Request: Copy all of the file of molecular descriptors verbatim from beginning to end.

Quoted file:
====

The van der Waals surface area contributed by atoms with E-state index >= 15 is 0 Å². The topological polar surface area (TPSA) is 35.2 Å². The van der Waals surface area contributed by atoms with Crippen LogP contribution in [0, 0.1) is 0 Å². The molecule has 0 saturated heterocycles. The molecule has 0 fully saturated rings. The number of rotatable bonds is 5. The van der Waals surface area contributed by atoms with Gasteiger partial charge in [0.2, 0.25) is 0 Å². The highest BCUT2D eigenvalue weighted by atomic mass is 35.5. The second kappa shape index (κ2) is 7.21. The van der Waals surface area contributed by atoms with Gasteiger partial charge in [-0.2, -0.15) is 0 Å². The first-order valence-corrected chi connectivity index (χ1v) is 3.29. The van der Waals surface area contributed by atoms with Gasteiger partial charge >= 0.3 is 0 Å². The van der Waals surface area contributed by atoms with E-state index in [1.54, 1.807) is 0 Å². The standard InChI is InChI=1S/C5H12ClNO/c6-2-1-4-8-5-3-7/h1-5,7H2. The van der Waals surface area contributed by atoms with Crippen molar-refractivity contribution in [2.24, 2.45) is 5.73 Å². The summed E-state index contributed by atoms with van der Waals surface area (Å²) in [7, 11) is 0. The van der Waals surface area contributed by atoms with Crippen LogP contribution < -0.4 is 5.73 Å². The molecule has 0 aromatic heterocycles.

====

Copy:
The van der Waals surface area contributed by atoms with E-state index >= 15 is 0 Å². The topological polar surface area (TPSA) is 35.2 Å². The van der Waals surface area contributed by atoms with Crippen LogP contribution in [0, 0.1) is 0 Å². The molecule has 0 saturated heterocycles. The molecule has 0 fully saturated rings. The number of rotatable bonds is 5. The van der Waals surface area contributed by atoms with Gasteiger partial charge in [0.2, 0.25) is 0 Å². The highest BCUT2D eigenvalue weighted by atomic mass is 35.5. The second kappa shape index (κ2) is 7.21. The van der Waals surface area contributed by atoms with Gasteiger partial charge in [-0.2, -0.15) is 0 Å². The first-order valence-corrected chi connectivity index (χ1v) is 3.29. The van der Waals surface area contributed by atoms with Gasteiger partial charge >= 0.3 is 0 Å². The van der Waals surface area contributed by atoms with E-state index in [1.54, 1.807) is 0 Å². The standard InChI is InChI=1S/C5H12ClNO/c6-2-1-4-8-5-3-7/h1-5,7H2. The van der Waals surface area contributed by atoms with Crippen molar-refractivity contribution in [2.24, 2.45) is 5.73 Å². The summed E-state index contributed by atoms with van der Waals surface area (Å²) in [7, 11) is 0. The van der Waals surface area contributed by atoms with Crippen LogP contribution < -0.4 is 5.73 Å². The molecule has 0 aromatic heterocycles.